Name:  Hannibal Hamlin

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Born:  August 27, 1809
Died:  July 4, 1891
Complete HarpWeek Biography:
Hannibal Hamlin was a U.S. representative and a U.S. senator from Maine and U.S. vice president (1861-1865) under President Abraham Lincoln. Hamlin worked at a variety of jobs before being admitted to the bar in 1833. As a Democrat he served in Maine's lower house (1836-1841), occasionally as its speaker (1837, 1839, 1840), in the U.S. House of Representatives (1843-1847), and in the U.S. Senate (1848-1856). In 1856 he switched to the Republican party and was elected as Maine's first Republican governor. After less than two months in office he was elected to the U.S. Senate (1857-1861).

In 1860 he was selected by the Republicans to be the vice-presidential running-mate of Abraham Lincoln. Because of his darker complexion, rumors circulated that he was part black. In 1864, hoping to gain the support of War Democrats, the Republican party replaced Hamlin with Democrat Andrew Johnson, who ran with Lincoln under the National Union label. After the Civil War Hamlin again served in the U.S. Senate (1869-1881) where he supported the Reconstruction policies of the Radical Republicans. He ended his political career as U.S. minister to Spain (1881-1882).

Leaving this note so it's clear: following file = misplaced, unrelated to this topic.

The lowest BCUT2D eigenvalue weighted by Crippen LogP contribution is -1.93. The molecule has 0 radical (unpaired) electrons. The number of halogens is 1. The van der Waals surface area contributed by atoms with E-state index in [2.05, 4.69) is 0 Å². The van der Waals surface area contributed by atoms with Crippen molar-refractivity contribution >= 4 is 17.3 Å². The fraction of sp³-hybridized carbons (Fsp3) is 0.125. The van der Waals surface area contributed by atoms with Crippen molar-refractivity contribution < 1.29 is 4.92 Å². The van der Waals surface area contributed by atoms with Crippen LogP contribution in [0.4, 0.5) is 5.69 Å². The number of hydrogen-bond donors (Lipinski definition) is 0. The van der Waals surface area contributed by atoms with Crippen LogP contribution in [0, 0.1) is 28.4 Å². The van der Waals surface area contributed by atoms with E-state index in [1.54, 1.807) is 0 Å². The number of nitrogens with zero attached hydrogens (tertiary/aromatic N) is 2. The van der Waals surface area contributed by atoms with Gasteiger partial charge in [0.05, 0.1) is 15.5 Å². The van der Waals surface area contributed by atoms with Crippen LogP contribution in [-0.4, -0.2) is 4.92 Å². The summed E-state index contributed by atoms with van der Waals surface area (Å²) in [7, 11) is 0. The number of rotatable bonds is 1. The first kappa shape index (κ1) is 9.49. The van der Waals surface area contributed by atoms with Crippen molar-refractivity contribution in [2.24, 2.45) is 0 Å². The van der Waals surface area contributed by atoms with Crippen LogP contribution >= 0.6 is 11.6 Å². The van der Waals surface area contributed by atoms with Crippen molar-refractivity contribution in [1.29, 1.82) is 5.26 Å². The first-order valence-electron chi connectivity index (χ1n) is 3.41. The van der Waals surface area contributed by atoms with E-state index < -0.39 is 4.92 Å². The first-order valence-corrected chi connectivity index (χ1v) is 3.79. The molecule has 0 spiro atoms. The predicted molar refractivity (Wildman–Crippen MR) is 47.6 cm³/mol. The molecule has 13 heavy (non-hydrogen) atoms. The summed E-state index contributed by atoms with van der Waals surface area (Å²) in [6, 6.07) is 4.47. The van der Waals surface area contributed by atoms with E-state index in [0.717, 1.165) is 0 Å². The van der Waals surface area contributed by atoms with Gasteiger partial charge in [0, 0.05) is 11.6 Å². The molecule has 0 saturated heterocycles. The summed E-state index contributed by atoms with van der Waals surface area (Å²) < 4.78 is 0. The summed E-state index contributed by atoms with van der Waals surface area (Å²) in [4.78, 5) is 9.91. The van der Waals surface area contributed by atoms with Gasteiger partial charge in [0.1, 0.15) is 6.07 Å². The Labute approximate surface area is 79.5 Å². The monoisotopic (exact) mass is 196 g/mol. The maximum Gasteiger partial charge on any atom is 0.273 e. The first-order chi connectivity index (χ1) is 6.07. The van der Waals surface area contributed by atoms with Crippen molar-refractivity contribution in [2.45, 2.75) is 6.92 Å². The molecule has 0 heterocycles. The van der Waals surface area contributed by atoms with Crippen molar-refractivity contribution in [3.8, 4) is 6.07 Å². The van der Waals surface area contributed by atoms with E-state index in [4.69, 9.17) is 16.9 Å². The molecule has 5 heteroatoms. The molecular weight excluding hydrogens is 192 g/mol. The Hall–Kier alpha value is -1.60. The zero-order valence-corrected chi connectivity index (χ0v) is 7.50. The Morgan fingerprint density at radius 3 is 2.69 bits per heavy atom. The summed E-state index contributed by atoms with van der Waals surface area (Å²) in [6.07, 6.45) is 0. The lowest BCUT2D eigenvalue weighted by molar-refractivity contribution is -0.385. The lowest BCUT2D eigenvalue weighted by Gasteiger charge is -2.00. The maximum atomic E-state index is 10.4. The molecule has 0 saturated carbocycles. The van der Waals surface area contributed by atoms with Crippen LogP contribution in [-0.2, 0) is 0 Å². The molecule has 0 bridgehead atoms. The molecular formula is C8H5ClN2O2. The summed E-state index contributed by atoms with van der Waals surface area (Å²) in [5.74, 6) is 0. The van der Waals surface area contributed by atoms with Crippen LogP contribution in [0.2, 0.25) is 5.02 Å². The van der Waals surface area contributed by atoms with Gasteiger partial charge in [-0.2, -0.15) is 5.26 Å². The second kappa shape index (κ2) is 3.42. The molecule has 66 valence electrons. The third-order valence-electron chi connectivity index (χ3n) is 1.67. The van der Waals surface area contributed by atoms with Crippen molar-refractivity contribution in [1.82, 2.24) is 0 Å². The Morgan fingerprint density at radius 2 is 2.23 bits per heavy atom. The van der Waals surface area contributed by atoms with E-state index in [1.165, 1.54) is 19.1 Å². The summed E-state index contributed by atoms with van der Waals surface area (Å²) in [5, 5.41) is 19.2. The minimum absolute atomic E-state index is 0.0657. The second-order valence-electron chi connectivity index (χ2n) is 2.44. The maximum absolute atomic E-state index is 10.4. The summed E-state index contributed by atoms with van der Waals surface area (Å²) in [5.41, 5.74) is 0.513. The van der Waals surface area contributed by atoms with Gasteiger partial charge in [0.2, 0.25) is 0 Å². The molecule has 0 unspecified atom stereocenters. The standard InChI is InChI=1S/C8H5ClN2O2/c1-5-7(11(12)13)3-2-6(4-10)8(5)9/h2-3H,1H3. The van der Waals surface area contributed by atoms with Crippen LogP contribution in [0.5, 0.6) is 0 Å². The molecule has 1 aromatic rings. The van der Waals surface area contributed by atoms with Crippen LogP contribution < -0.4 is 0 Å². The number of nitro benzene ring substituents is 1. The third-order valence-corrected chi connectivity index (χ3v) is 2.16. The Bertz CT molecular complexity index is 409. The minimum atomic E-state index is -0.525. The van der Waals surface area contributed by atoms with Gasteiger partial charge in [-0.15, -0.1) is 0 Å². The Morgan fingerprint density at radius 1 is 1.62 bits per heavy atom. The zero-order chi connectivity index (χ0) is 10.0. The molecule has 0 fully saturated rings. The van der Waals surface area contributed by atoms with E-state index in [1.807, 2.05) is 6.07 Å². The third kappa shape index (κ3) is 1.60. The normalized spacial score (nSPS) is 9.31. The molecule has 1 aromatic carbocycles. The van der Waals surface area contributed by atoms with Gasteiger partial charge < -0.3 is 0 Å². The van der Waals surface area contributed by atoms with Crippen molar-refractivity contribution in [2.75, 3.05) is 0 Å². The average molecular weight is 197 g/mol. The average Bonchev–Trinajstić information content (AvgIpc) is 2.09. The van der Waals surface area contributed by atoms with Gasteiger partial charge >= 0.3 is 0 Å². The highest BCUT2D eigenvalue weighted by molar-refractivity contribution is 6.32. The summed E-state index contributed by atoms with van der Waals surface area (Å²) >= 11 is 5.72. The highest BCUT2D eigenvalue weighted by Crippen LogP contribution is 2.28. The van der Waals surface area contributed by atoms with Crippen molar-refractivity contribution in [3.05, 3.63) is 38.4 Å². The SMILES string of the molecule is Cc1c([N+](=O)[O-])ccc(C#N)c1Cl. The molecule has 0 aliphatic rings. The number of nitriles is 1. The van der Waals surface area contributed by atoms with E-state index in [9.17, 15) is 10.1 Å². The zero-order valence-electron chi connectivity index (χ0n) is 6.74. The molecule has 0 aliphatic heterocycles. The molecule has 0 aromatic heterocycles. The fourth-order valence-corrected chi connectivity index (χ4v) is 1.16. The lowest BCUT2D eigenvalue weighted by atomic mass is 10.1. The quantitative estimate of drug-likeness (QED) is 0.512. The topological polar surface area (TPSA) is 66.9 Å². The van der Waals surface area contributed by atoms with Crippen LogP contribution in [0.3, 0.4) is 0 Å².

Source consulted: Biographical Directory of the United States Congress; The Complete Book of U.S. Presidents, ed. William A. DeGregorio.











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